Does the person responsible for this misplaced question mark on Yahoo! Parenting deserve an editorial “time-out”?
Unless the words within quotation marks are a question, the question mark goes after the closing quote mark.
Words get out of order on Yahoo! Makers on a now seemingly daily basis. Wrong words are used daily, too, especially when the writer can’t choose between two words, only one of which is correct. And with more than a dozen punctuation marks, how can one pick among them? And whose writing is actually worth attempting to replicate?
Did you spot all those errors? The incorrect word order? The use of between (which should be used with only two objects) instead of among (for more than two)? The lack of a question mark at the end of the question? And the use of who’s (which is a contraction of who is or who has) instead of whose (the possessive pronoun)?
Was the editor involved with a little coke before writing this headline for yahoo.com?
Let’s see how long it takes the geniuses at Yahoo! to change that typo to Coca-Cola and to change infamous to famous. (Infamous is not a synonym for famous; it means notorious or well-known for a very, very bad reason.) Maybe they’ll also move that question mark so that it’s outside the quotation marks.
No, no, no. Somehow writers and editors at Yahoo! got the idea that terminating punctuation always goes before a closing quotation mark. To prove my assertion (as if one more example is proof), here’s a headline from Yahoo! Movies:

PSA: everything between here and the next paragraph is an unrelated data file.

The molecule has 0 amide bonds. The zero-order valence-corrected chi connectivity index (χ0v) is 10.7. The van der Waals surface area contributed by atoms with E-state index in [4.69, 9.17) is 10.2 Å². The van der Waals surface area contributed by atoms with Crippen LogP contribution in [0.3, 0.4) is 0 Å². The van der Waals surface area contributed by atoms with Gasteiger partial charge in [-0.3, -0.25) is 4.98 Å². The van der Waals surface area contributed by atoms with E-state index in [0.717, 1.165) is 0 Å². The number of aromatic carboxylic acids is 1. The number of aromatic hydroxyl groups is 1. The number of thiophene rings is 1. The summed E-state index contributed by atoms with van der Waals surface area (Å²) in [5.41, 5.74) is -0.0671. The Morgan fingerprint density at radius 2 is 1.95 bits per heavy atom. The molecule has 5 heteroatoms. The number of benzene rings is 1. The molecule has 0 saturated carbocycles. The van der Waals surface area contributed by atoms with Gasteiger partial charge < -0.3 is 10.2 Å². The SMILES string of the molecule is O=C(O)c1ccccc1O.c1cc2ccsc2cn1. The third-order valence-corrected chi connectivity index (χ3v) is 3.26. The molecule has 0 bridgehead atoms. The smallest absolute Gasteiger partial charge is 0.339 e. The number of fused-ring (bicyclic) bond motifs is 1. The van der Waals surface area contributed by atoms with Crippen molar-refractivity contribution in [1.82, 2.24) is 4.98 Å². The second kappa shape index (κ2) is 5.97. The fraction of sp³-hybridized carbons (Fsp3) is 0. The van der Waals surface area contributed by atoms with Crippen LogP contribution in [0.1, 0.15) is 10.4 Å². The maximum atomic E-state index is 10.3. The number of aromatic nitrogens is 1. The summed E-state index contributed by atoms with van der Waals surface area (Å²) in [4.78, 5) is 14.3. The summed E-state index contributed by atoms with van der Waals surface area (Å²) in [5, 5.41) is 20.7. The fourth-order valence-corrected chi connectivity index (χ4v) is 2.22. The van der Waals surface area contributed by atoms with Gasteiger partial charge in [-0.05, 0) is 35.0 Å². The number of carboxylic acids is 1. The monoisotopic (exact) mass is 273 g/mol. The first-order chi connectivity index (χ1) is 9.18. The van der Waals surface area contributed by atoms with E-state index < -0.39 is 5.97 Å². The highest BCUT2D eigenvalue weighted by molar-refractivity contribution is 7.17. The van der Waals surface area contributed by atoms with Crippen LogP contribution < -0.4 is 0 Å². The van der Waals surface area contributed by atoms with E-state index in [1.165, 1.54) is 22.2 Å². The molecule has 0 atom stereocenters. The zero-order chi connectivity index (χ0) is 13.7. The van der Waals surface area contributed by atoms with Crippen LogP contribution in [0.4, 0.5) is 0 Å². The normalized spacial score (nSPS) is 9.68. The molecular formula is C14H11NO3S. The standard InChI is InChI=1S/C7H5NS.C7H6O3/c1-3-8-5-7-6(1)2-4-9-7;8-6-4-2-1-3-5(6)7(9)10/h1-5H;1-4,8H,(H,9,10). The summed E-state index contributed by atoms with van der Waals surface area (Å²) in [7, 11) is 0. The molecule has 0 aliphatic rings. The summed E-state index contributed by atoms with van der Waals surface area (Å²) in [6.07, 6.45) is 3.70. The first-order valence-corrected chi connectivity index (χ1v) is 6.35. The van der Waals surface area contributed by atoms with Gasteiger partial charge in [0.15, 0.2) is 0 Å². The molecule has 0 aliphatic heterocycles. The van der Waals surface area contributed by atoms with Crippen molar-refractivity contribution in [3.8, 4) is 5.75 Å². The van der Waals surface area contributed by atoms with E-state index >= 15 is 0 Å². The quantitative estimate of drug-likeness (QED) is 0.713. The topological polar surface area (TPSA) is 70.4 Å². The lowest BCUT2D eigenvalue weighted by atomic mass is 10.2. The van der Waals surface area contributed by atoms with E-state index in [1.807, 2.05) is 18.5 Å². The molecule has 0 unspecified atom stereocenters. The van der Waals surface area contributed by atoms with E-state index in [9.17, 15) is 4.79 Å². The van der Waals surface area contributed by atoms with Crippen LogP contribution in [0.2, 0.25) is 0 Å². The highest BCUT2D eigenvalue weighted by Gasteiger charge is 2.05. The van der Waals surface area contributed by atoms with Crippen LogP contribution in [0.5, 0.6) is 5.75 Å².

In the U.S., commas and periods go before the closing quote mark. Colons and semicolons go after the quote mark. But exclamation marks and question marks can go before or after the quotation mark, depending on meaning. A question mark goes before the closing quote mark only if the words within the quotation marks are an actual question. That means that the writer thinks “Fifty shades of Grey” is the question. It is not.
Do you remember the ’60s song “Wild Thing”? This Yahoo! Makers writer remembers the song, but not its real title. She remembers the decade it was popular, but not where an apostrophe goes when writing about it. (The apostrophe is used to indicate the missing number 19, not to indicate a plural: ’60s.) She remembers how to spell valentine, but not that it’s a common noun when referring to a loved one. Oops. She didn’t remember that a question ends in a question mark:
And I don’t remember seeing a misspelling of retailer Michaels this wild:
Do you ever think that you’ve seen every writing error that could possibly be made when traipsing around the Internet? Just when I think there are no new mistakes to be made, I read something on Yahoo! DIY that disabuses me of that notion. I’ll see randomly capitalized words (like fall and holiday), common idioms screwed up by the use of the wrong preposition (the expression is set foot in), and of course the ever-popular it’s for what should be its:
This is not impossible, but it should be:
Opposed to pasta? You may be antipasta. You also may be anti-spell-checker and anti-punctuation:
(That’s the first time I’ve encountered a misspelled antipasto. Who doesn’t love a good misspelling?)
And I’m totally looking forward to a new dish involving the mysterious slided tomato; there’s apparently a reipe for the tomoato concoction:
Have we seen every error that could possibly be made in the English language? Hardly.